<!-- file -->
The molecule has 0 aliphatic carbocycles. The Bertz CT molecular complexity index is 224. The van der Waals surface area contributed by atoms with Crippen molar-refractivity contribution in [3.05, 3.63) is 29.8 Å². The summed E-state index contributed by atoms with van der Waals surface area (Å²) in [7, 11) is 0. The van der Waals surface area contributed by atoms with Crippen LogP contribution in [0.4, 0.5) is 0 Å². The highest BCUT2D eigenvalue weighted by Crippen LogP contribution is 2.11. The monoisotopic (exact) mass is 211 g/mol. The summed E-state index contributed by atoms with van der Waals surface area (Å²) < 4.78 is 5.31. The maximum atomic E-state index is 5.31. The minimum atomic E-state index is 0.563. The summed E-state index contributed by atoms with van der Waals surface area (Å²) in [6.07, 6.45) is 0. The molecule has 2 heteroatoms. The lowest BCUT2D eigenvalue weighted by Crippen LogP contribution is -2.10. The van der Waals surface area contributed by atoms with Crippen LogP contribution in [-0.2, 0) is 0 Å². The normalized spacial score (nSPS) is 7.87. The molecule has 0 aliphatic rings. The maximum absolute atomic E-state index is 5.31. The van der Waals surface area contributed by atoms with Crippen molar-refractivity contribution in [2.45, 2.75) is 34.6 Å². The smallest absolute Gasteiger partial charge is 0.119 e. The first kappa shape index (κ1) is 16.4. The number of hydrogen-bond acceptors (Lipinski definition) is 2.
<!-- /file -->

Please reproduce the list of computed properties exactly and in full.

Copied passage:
The molecule has 0 aliphatic carbocycles. The Bertz CT molecular complexity index is 224. The van der Waals surface area contributed by atoms with Crippen molar-refractivity contribution in [3.05, 3.63) is 29.8 Å². The summed E-state index contributed by atoms with van der Waals surface area (Å²) in [7, 11) is 0. The van der Waals surface area contributed by atoms with Crippen LogP contribution in [0.4, 0.5) is 0 Å². The highest BCUT2D eigenvalue weighted by Crippen LogP contribution is 2.11. The monoisotopic (exact) mass is 211 g/mol. The summed E-state index contributed by atoms with van der Waals surface area (Å²) < 4.78 is 5.31. The maximum atomic E-state index is 5.31. The minimum atomic E-state index is 0.563. The summed E-state index contributed by atoms with van der Waals surface area (Å²) in [6.07, 6.45) is 0. The molecule has 2 heteroatoms. The lowest BCUT2D eigenvalue weighted by Crippen LogP contribution is -2.10. The van der Waals surface area contributed by atoms with Crippen LogP contribution in [-0.2, 0) is 0 Å². The normalized spacial score (nSPS) is 7.87. The molecule has 0 aliphatic rings. The maximum absolute atomic E-state index is 5.31. The van der Waals surface area contributed by atoms with Crippen molar-refractivity contribution in [2.45, 2.75) is 34.6 Å². The smallest absolute Gasteiger partial charge is 0.119 e. The first kappa shape index (κ1) is 16.4. The number of hydrogen-bond acceptors (Lipinski definition) is 2.